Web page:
I am concerned about the fact that the states could play a role here—they could increase their royalties and that could distort this tax. If this bill is passed, we face a situation where, if states increase royalties, mining companies could reduce their mining tax bills. State governments in Western Australia, New South Wales, South Australia and Tasmania have either increased their royalties or announced plans to increase royalties. This will have an impact on expected MRRT revenue, as I understand it. We can all imagine the fight that will ensue if revenue from the MRRT is less than expected because of states increasing royalties.

Mining magnate Clive Palmer has announced, I think as recently as last night on 7.30—and we all know the program we are talking about—that he will challenge the constitutionality of the MRRT on the basis of it being a tax on states.

Senator Ian Macdonald: He loves the carbon tax as well.

Senator XENOPHON: He loves the courts. The government may well be confident that its legislation will stand up to any challenge, but the government was also confident about its Malaysia solution.

Just a few months ago I had the pleasure of speaking and giving awards at the annual Tim McCoy Memorial Dinner in Melbourne, commemorating a brilliant young community legal service lawyer who died far too young. As part of that night I gave out awards to David Manne and his team from a community legal service that took on the federal government on the Malaysian solution. I spoke to them after the awards. I think it was about 35 days from the time they got a call from asylum seekers on Christmas Island to the time of the High Court's decision, and they worked around the clock. Now if a dedicated bunch of community legal service lawyers and barristers can overturn legislation that the government was very confident about, I dread to think what Mr Palmer, with his seemingly limitless resources, can do in challenging this legislation.

That is why I think there ought to be some transparency in the legal advice. It is important that we are reassured by the government with, at the very least, a substantial precis of the government's legal advice concerning the robustness of this legislation. After all, if this matter does end up in court, presumably that legal advice will form the basis of arguments that will be put to the judges of the High Court, and in that case I can see no prejudice for the government to outline its arguments in terms of any potential challenge to this legislation.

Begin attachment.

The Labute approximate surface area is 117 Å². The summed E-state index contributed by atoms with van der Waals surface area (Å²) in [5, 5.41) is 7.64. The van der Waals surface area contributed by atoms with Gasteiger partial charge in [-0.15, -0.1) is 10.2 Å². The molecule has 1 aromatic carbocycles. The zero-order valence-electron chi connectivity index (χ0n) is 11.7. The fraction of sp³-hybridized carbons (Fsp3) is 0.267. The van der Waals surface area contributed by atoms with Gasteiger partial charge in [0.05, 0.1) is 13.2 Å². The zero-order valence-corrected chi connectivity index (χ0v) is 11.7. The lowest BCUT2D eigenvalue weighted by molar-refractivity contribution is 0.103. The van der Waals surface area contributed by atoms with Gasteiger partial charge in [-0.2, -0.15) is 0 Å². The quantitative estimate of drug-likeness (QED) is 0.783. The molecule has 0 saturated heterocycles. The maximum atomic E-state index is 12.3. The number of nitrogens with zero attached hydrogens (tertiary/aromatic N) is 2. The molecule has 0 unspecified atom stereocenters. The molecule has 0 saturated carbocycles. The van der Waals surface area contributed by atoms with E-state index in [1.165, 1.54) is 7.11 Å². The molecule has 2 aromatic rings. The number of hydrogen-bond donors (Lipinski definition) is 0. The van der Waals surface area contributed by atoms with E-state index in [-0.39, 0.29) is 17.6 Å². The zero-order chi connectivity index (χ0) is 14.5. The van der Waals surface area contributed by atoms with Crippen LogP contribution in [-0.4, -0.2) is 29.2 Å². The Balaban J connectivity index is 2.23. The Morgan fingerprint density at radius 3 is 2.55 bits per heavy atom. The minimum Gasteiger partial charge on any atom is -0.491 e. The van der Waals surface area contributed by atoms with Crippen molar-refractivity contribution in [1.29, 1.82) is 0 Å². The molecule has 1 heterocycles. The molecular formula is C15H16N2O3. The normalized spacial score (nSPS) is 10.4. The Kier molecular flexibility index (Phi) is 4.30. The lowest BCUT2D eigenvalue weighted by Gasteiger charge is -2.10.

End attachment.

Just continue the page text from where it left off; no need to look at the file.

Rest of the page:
Senator Cormann is right, it cannot be the subject of a challenge in our system until after the legislation has been passed. Unlike other countries we do not have a system in which you can have a construction summons whereby before legislation is passed, before it is implemented, it can be the subject of judicial review or challenge on the grounds of constitutionality. I think the government will end up with more than egg on its face if Clive Palmer is right and the government is wrong on the legal position.

I would also like to hear from the government about the impact of the tax on small miners, particularly those emerging miners, and future investment. What modelling has been done? Does the government consider that there is not necessarily competitive neutrality in the basis of this tax? We can see that in the opportunity the bigger mining companies have to depreciate the significant market value of relevant project assets over a period of up to 25 years. This can be seen to give them a significant advantage.

I have reservations about this tax and a whole range of measures associated with it and its potential constitutionality. I hope that it does withstand a constitutional challenge because I think it is important that we derive the revenue from the mining boom for the public good. But I am also concerned about unintended consequences that could crimp investment in the mining sector, particularly among smaller miners. But, on balance, it is important that we harness some of this mining boom for the broader public good. It is important that it be monitored on a regular basis to ensure that unintended consequences are dealt with expeditiously. I hope that this bill will deliver the benefits to Australians that it is intended to and that Australia continues to remain the lucky country, despite the obvious flaws in the structure of this bill. I believe that the perfect should not be the enemy of the good. While this bill is far from perfect, I believe it ought to be passed.